If you’ve got an emotionally sensitive poppet, here are some tips to try to help turn that dial down to a manageable level:

  • Help them to understand alllll the feels. What they look like, how they feel in their body, what it might sound like. Building up that emotion vocab is important for our sensitive cherubs so that they can begin to decipher just what the hell is going on inside.
  • When they’re at the height of emotional overload, there is no.getting.through.to.them. Wait until the emotions have calmed a bit- have them go for a walk, take some calm breaths, have a drink of water, go and yell into a pillow- anything to help them short circuit the emotional wave, and get to a point where they can work through them.
  • Don’t give them all the answers. Because they shut off to us when we’re talking to them. Instead get them to give you the answers. Ask- ‘what do you think just happened?’ ‘what kind of feelings came up?’ ‘was that helpful?’ This helps them to get a better grasp of what was going on, and to process it.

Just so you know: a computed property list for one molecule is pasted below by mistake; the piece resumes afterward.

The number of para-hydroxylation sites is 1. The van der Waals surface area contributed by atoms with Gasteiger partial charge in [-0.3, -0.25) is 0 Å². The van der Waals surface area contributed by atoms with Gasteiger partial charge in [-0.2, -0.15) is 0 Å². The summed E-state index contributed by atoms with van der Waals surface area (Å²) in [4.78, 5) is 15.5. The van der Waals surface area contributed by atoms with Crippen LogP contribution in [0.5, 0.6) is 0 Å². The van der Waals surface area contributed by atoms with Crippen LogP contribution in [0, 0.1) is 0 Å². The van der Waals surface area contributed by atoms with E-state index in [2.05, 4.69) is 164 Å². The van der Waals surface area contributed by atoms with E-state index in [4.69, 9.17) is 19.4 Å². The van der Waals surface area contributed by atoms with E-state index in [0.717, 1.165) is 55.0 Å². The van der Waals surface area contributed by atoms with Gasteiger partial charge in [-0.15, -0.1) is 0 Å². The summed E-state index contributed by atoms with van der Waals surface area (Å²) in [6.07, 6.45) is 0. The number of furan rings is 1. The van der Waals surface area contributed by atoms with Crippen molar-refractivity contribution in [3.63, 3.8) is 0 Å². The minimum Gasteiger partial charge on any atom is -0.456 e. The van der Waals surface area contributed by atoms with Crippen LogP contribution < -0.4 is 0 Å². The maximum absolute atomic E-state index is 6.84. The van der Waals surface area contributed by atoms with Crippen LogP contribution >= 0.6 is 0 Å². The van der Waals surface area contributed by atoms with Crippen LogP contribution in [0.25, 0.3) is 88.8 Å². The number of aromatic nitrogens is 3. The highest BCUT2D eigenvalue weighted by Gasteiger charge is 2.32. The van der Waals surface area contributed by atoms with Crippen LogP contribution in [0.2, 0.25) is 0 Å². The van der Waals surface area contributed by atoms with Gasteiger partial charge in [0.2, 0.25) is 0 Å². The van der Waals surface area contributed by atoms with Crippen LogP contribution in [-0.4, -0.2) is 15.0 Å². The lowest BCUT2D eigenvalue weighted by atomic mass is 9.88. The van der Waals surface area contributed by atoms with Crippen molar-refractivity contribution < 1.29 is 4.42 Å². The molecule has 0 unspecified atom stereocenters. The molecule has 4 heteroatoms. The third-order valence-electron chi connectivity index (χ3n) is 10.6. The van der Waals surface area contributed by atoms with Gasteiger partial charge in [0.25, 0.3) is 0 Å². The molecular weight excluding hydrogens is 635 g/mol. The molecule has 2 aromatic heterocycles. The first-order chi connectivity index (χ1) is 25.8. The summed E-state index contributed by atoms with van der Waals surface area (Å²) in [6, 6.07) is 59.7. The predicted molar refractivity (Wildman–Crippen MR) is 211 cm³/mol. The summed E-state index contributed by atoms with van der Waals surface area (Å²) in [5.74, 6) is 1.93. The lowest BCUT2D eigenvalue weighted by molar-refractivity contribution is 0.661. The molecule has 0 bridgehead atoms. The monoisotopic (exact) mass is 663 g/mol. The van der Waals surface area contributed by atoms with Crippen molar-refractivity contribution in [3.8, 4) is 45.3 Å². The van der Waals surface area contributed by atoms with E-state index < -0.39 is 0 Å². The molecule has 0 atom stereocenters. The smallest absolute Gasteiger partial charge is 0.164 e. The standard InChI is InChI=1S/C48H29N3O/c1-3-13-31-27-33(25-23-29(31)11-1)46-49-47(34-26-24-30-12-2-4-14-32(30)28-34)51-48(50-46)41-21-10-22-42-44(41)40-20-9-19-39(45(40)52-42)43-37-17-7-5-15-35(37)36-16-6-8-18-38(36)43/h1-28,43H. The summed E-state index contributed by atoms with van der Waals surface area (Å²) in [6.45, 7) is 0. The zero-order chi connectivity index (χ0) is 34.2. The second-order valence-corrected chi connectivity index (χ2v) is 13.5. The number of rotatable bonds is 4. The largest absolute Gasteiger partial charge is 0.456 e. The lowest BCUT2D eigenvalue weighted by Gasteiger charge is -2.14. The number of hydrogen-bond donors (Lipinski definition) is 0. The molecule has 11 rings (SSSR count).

• Practice problem solving. When we’re thinking through our emotions, we can get really clouded and sorting that shit out can be impossible. So when everything is calm, go through problem solving with your cherub (what is the problem? What are all the potential solutions? What are the pros and cons of each solution? Which solution is going to work best for me now? How did it go?)
  • Though internally their high emotionality may leave us wanting to simultaneously facepalm, pull our eyelashes out and scratch our heads with confusion, just showing them we can see what it’s doing to them is huge. At the crux of it, all any of us want is to feel understood, and to be heard. Just letting them know you’re aware, and you’re there is big for them. Responding with frustration usually just sets them off further. Erm, that’s a tried and tested point…. *cough*

Oh, and emotionally sensitive children? Not to be confused with this:

emo-girls-1430256-638x426Which is a whole other ball game of therapy. #emoisso2012